important preliminary comments here (part 1)
our american identity here (part 2)
my framing theological assumption here (part 3)
the unfortunate results of being reactors here (part 4)
the unfortunate results of being simplifiers here (part 5)
once we americans simplify something, our immediate next step is to put it into a system. simplified bits by themselves usually have very little use for us; in fact, i think one of the prime motivations we have for simplifying things is in order to systematize them. we sure do love our simple systems. look through ANY bookstore (not just christian bookstores) and you’ll see ample proof of this.
since we’re systematizers…
we have very little or no room for mystery. i touched on this quite a bit in my last post; but, when we care so deeply about our resolved systems of belief, there’s just very little room for things that don’t fit into those simple systems. i can’t tell you how many times a n0n-systematizable (is that a word?) subject has come up in conversation, and my conversation partner, committed to a resolved system, will say something like: well, i just don’t think about that. or: i’ll leave that one to others to figure out. really, it results in ‘bumper-sticker theology’ in many cases. “let go and let god” becomes a neat little system for living, and for avoiding mystery.
problem is: our faith should be chock-full of mystery! we see through a glass dimly. we strive to understand (we should) and we strive to see (we should), but we’ll only understand and see a percentage of the grand mysteries of god and the universe. this is not only a biological limitation of being human — it’s a great and loving gift from god! if overly-simplified answers rob us the opportunity for growth and faith, overly-simplified systems (filled with simplified answers) are like a band of robbers. here’s a bold hunch: i think our faith systems (when overly-simpified, or too-closely held) not only rob us, they become the primary reason we have become so neutered in connecting with the real world, full of mystery.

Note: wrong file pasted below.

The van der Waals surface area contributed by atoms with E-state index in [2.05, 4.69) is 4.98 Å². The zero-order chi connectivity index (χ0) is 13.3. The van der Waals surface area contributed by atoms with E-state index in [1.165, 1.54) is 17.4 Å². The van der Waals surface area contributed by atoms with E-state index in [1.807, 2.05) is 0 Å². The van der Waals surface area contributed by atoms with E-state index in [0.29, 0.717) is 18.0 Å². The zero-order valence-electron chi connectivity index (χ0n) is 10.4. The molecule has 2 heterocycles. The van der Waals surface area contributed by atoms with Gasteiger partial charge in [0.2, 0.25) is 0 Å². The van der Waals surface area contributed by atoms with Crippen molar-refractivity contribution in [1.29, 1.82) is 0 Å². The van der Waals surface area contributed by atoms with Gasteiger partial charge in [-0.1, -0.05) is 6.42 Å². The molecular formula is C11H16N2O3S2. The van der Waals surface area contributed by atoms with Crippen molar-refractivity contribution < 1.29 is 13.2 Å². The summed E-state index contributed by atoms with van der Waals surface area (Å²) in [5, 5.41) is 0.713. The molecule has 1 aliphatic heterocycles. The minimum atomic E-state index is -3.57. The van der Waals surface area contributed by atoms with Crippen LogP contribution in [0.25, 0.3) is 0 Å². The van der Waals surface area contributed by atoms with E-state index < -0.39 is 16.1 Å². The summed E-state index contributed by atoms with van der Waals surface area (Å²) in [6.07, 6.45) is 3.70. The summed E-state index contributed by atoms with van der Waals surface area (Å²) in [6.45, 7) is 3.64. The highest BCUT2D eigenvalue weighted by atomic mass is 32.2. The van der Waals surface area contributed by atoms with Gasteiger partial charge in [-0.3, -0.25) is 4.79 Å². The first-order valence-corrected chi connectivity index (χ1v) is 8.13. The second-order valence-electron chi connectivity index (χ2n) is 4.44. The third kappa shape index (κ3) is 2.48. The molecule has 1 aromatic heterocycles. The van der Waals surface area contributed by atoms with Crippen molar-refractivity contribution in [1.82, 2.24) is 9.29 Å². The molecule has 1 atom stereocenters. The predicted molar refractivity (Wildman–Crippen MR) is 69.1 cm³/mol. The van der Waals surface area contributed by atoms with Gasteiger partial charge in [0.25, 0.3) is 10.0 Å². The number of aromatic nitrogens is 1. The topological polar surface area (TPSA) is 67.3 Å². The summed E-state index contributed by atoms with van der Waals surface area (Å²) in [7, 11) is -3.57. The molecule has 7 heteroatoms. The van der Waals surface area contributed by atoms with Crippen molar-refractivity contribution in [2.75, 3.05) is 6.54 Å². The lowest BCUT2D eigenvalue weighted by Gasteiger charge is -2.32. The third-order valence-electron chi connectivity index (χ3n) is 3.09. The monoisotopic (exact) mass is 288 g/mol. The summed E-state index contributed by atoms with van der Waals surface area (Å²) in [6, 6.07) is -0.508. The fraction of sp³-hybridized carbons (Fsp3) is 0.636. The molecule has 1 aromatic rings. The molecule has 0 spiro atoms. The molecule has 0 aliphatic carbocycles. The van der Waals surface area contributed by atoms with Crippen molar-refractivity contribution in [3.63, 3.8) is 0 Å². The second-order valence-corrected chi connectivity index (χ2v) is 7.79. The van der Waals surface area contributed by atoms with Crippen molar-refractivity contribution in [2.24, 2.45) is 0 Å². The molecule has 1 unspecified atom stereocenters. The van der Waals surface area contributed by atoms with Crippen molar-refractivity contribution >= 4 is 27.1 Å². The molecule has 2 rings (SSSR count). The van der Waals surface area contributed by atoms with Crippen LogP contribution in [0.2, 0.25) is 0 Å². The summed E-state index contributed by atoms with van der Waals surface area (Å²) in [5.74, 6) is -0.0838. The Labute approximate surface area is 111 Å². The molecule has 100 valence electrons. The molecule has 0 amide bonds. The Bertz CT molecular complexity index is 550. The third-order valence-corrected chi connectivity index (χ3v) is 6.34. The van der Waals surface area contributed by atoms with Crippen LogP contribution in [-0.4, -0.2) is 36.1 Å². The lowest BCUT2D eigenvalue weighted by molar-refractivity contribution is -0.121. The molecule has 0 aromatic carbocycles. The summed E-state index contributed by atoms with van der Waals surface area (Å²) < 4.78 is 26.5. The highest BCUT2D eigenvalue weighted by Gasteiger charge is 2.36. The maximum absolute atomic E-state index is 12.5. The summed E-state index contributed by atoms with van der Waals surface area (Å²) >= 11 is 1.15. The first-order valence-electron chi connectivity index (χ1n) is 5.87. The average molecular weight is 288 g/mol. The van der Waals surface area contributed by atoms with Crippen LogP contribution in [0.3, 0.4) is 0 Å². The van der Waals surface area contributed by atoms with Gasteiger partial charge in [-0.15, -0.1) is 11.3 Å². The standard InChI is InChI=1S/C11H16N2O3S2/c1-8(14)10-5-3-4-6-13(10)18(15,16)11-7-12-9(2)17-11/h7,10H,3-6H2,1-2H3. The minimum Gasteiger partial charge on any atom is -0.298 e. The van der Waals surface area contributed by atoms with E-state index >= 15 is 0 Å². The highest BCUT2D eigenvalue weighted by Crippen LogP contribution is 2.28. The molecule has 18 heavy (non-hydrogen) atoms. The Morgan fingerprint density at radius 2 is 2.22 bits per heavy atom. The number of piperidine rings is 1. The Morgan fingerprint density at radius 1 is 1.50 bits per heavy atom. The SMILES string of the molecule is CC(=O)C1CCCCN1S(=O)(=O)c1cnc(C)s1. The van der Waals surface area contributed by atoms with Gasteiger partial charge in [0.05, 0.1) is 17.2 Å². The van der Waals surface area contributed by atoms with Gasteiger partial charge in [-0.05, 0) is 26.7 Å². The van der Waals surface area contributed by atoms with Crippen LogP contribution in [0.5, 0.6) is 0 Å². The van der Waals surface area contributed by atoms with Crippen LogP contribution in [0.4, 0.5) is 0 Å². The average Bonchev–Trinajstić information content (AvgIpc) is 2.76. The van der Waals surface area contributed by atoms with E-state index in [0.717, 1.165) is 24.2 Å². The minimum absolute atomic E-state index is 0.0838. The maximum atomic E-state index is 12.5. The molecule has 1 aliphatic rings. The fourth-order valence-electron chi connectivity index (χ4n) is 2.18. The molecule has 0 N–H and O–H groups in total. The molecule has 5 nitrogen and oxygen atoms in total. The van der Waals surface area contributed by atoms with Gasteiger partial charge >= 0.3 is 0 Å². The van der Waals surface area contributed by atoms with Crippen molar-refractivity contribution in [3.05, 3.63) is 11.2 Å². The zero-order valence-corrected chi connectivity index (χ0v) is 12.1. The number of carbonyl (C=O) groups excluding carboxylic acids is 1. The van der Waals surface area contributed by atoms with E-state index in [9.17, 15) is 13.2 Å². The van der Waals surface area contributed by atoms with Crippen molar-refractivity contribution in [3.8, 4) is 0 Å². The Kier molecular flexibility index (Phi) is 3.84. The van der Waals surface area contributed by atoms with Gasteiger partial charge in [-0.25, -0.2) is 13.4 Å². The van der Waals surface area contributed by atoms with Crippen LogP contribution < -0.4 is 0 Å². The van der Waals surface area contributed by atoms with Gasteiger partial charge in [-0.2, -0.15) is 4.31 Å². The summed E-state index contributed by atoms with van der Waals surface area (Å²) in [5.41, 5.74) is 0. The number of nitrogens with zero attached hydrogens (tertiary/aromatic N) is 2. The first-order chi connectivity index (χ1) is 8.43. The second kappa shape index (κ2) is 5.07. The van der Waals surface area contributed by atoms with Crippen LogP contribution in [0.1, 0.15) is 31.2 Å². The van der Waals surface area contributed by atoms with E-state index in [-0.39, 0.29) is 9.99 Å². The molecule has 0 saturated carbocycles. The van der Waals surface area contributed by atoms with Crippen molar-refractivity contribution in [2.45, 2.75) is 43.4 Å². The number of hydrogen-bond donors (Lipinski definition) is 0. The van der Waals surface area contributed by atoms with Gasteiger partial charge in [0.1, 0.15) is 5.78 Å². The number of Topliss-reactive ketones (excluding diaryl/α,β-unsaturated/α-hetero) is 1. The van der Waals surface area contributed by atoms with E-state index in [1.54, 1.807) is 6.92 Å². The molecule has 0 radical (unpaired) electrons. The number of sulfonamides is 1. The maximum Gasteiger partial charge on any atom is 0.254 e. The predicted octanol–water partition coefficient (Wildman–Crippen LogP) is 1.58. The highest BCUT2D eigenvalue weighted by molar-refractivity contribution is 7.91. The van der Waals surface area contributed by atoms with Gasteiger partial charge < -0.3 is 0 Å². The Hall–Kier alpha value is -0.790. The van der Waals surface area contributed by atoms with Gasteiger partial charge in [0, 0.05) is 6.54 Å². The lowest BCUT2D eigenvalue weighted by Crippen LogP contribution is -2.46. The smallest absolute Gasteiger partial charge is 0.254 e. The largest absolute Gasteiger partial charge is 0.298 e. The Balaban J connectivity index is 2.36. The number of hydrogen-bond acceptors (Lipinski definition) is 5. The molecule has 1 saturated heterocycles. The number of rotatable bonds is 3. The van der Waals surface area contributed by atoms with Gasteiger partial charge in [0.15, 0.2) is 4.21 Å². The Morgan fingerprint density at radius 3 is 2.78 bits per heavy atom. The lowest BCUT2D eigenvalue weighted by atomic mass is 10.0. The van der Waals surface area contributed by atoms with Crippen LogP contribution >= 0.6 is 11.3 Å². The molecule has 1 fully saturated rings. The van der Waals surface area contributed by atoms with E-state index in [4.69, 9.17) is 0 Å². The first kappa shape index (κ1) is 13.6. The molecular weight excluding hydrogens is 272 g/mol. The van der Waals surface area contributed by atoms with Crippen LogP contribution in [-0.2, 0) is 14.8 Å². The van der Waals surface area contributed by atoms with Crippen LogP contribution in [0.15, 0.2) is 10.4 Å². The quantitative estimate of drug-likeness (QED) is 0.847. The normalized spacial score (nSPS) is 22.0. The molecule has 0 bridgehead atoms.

we only want theology bits that fit into an explainable whole. sure, sytematic theology has value. but we’ve insisted for too long (because it’s part of who we are as americans, to the core) that EVERYTHING fit in a system. if we have ten ‘bits’ in our system, and an 11th ‘bit’ comes up, we reject it on the grounds that our system is already complete, and this new piece doesn’t fit the already-resolved system.
we have lots of simplified systematic theologies in the american church. ‘let go and let god’ is a systematic theology. purpose-driven life is a systematic theology. PDL has obviously been used by god in powerful ways (i bagged on that book quite a bit when it came out — but i can’t deny that god really used it). but if you suggest a possible sixth ‘purpose’ for consideration by someone committed to the five purposes in PDL, it is immediately dismissed, because the system is already complete, and there is no room left for expansion or reconsideration.
different systems aren’t appreciated. this ties back to us being reactors. we’re a culture of polarity. and when i’ve concluded that my simplified systematic theology resolves enough for me, i am prone to only react to yours. we don’t seem to have the ability to see that our systems can be helpful, but that another system can provide a different and helpful perspective, a different and helpful metaphor, or a different and helpful set of questions. yes, we’re a culture of polarity and dismissiveness.
next up: since we’re highly individualistic (part 7)